Tuesday, April 30, 2013

Great Lesson for Rookies



The True Stories from the First Decade of EVE is something that makes me very happy. I also have a good story and I want to share it with you.

However – I still don’t have enough money to pay my subscription and even if I pay it I still need to buy a good graphics card, I found a good one in a local place, costs like 50 Euro, Palit Nvidia GeForce GT620 PCI-EX2.0 2GB DDR3 64bit, DVI/HDMI/CRT, I really like it, but maybe later. Finding a good job and ensuring a steady income is the priority now.

So, the deadline comes near, I think I can’t make it in time, that’s why I will post my story here.

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Today I want to tell you a story that brings me back to YC 112 and the times when I was roaming the skies with the guys from the first Capsuleer Corporation that I joined. It doesn’t exist today, but memories remain and they are so bright. It is a story of respect and amazement.


It was the time when our officers invited us, rookies, to participate in a low-sec roam. We were instructed to buy some cheap and affordable frigates and meet our fleet commander at a rendezvous point. Our corporation headquarters was in Sasoutikh and we were supposed to roam the nearby systems for pirate rats and capsuleers. We were five or six men and our commander had the opportunity and responsibility to guide us through the roam and safely bring us back home.


We gathered together and headed to the nearest low-sec system. It was fun. We were instructed on how to bring up the watchlist, set up our voice communications and we were told the basics of roaming. We were exploring various places in each system, splitting up and seeking for targets. We found a lot of Sanshas – small fleets of frigates in belts, and there were cruisers and battleships too. This was the first time when I actually attacked a battleship with a frigate. The excitement of battling these large spiky ships was something memorable. It was a notable example on how even a small group of T1 frigates and one destroyer could tear apart a battleship escorted by a cruiser and two or three frigates.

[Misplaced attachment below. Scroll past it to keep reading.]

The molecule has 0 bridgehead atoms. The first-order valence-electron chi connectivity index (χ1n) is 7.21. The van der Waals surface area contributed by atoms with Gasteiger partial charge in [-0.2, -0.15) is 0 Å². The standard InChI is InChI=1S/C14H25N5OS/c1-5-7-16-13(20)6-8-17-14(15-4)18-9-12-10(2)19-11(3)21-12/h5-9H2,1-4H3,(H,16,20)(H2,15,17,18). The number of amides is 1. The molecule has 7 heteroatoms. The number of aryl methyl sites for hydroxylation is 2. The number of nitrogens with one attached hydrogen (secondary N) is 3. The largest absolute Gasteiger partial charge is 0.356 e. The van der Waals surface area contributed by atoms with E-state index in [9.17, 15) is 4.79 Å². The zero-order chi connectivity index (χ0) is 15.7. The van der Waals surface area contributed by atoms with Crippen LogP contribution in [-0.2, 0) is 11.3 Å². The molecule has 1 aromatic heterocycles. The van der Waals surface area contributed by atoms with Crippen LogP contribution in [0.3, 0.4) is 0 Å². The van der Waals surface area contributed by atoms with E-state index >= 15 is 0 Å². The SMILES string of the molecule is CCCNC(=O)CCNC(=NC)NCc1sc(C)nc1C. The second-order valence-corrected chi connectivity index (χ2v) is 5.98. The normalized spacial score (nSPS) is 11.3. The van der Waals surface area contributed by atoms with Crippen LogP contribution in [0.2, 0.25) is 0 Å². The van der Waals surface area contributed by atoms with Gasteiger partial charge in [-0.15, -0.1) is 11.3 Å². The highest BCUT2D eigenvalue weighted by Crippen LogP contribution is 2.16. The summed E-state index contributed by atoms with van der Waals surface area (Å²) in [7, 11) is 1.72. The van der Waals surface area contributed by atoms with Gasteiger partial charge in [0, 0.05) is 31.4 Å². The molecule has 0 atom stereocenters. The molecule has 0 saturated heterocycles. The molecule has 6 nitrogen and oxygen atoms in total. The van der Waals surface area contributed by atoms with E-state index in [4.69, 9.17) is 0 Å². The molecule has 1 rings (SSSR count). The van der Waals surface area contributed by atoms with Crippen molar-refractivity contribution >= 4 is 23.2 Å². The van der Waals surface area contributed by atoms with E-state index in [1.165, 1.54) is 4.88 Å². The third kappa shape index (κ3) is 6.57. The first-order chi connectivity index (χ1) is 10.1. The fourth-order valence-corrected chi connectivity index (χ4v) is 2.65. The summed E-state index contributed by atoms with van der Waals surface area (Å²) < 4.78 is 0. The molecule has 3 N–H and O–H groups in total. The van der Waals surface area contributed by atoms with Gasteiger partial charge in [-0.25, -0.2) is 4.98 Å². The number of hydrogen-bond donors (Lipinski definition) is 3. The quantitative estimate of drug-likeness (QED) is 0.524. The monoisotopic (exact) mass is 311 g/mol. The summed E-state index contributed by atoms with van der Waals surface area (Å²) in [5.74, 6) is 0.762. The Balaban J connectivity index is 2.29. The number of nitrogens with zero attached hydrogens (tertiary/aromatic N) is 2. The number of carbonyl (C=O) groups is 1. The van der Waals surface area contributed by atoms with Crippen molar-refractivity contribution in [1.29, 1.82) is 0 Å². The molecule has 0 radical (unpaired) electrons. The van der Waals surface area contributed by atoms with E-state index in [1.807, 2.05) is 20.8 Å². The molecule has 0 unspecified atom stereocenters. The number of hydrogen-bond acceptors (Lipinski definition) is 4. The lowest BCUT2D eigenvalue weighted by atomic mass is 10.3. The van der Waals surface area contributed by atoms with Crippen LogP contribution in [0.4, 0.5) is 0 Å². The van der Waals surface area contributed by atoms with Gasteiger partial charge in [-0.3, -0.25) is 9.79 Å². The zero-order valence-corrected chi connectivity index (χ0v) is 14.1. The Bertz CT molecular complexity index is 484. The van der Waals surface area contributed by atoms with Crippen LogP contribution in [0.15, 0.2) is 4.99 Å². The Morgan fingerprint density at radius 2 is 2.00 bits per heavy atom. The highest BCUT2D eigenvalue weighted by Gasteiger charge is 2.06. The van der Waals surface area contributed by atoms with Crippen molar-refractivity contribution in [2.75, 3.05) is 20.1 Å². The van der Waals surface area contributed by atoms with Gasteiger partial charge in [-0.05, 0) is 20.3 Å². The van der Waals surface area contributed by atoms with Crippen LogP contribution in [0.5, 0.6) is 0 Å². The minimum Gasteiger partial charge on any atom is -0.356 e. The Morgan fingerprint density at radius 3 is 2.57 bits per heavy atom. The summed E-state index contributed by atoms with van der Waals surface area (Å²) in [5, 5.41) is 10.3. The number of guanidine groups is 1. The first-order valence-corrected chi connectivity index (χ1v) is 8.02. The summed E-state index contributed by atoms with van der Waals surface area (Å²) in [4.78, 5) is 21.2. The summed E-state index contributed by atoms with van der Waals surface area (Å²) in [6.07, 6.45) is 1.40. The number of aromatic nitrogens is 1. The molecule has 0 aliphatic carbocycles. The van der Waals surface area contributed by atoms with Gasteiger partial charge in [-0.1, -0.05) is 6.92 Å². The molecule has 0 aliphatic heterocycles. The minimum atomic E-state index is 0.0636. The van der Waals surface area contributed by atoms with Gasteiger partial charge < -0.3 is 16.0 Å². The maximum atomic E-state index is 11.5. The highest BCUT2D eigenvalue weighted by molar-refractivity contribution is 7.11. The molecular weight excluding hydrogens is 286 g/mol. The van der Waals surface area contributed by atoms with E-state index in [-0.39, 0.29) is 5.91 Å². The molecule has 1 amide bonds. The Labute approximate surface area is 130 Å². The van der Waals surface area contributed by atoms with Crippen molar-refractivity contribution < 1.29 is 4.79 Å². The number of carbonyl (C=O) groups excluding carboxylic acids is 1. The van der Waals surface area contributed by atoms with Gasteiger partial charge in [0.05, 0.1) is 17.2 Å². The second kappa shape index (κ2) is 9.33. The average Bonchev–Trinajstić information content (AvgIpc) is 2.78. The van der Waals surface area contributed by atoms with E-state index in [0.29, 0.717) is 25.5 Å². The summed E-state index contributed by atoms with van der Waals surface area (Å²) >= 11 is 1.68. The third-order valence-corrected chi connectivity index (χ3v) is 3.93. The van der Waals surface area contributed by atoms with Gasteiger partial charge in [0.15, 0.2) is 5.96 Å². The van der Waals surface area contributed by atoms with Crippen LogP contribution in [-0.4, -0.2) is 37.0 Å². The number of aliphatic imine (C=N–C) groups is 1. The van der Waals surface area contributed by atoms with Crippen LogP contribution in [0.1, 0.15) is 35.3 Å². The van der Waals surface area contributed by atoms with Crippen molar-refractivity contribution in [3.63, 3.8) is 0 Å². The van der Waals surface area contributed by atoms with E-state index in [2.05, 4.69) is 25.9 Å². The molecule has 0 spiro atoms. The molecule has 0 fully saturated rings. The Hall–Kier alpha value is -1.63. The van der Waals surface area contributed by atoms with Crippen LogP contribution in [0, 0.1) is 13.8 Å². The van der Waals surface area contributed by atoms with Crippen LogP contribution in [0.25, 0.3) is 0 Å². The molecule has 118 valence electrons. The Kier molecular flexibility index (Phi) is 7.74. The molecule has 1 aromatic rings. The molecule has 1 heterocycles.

Monday, April 8, 2013

Bots and Rogue Drones



Hello.

Sentinel here.

I got a message for you. It’s about some disturbing events that may arise pretty soon. Well, what I’m gonna show you may look like some kind of contrived conspiracy theory, feel free to perceive it that way, doesn’t really matter, it’s all good.


Most of us are pretty aware of a new sort of AI technology that is used by some capsuleers, helping them amass wealth in a pretty passive way. Not sure how many of us know that these individuals have put some serious effort in developing cybernetic forms of organ attachments – something similar to the ancient concept of Positronic Brains. Such “organs” are well known to be used in developing of Androids. In our case things are a little bit different, since these capsuleers tend to use their own clones as hosts for the artificial attachments mentioned. The result is a strange symbiosis that represents human bodies with man-made cybernetic devices, implanted in their brain and other vital organs. Yes, we all call them Bots.


As these devices work together with the body organs, they use the advantages of human perceptions and activate predefined action chains, depending on present events. These Bots are programmed to take advantage of all available spaceship, planetary and starbase interface that is provided by various authorities in order to keep a good level of usability and accessibility to all the technologies used by pilots and citizens of New Eden. Having such power, Bots can adapt to various situations, more or less, taking decisions, surviving in dangerous places and so on. In general – they imitate actual capsuleers and even fly their spaceships. Like humans on autopilot. Most Agents take them for real pilots and work with them, giving them Missions and rewarding them when they complete tasks. Capsuleers on the other hand can easily distinguish Bots.


If you ask me, the endeavor of creating these “artificial capsuleers” deserves admiration. We all know that being a pod pilot is not a joke. There is serious technology involved, serious weapons, serious education, great responsibilities, great danger and great opportunities. Giving this challenging life to man-made creations is… brave. Very brave. And dealing with the consequences that may arise of such actions may require iron will and personal strength.